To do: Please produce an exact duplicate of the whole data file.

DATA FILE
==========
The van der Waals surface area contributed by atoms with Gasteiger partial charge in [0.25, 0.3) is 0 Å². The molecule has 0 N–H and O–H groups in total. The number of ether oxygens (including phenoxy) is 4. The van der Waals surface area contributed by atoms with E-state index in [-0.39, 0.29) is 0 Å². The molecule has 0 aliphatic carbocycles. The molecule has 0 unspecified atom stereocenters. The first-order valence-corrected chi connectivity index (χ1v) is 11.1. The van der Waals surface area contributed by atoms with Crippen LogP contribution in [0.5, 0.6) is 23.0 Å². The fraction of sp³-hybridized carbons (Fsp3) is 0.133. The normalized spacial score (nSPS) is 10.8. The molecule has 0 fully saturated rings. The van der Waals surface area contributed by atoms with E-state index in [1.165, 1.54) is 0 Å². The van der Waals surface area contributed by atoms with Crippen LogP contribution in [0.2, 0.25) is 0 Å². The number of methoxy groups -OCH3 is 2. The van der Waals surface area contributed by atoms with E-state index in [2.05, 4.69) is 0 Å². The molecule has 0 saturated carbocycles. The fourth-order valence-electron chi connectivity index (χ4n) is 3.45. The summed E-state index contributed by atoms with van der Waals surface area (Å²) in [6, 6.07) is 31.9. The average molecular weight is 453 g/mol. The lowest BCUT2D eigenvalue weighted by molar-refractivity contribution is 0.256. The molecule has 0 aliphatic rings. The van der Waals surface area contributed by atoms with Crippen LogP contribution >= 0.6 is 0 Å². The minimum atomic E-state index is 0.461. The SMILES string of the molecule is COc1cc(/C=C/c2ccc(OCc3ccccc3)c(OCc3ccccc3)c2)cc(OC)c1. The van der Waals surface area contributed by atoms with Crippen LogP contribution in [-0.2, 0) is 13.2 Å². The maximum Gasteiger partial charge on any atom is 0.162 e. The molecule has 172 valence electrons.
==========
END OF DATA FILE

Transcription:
The van der Waals surface area contributed by atoms with Gasteiger partial charge in [0.25, 0.3) is 0 Å². The molecule has 0 N–H and O–H groups in total. The number of ether oxygens (including phenoxy) is 4. The van der Waals surface area contributed by atoms with E-state index in [-0.39, 0.29) is 0 Å². The molecule has 0 aliphatic carbocycles. The molecule has 0 unspecified atom stereocenters. The first-order valence-corrected chi connectivity index (χ1v) is 11.1. The van der Waals surface area contributed by atoms with Crippen LogP contribution in [0.5, 0.6) is 23.0 Å². The fraction of sp³-hybridized carbons (Fsp3) is 0.133. The normalized spacial score (nSPS) is 10.8. The molecule has 0 fully saturated rings. The van der Waals surface area contributed by atoms with E-state index in [1.165, 1.54) is 0 Å². The van der Waals surface area contributed by atoms with Crippen LogP contribution in [0.2, 0.25) is 0 Å². The number of methoxy groups -OCH3 is 2. The van der Waals surface area contributed by atoms with E-state index in [2.05, 4.69) is 0 Å². The molecule has 0 saturated carbocycles. The fourth-order valence-electron chi connectivity index (χ4n) is 3.45. The summed E-state index contributed by atoms with van der Waals surface area (Å²) in [6, 6.07) is 31.9. The average molecular weight is 453 g/mol. The lowest BCUT2D eigenvalue weighted by molar-refractivity contribution is 0.256. The molecule has 0 aliphatic rings. The van der Waals surface area contributed by atoms with Crippen LogP contribution >= 0.6 is 0 Å². The minimum atomic E-state index is 0.461. The SMILES string of the molecule is COc1cc(/C=C/c2ccc(OCc3ccccc3)c(OCc3ccccc3)c2)cc(OC)c1. The van der Waals surface area contributed by atoms with Crippen LogP contribution in [-0.2, 0) is 13.2 Å². The maximum Gasteiger partial charge on any atom is 0.162 e. The molecule has 172 valence electrons.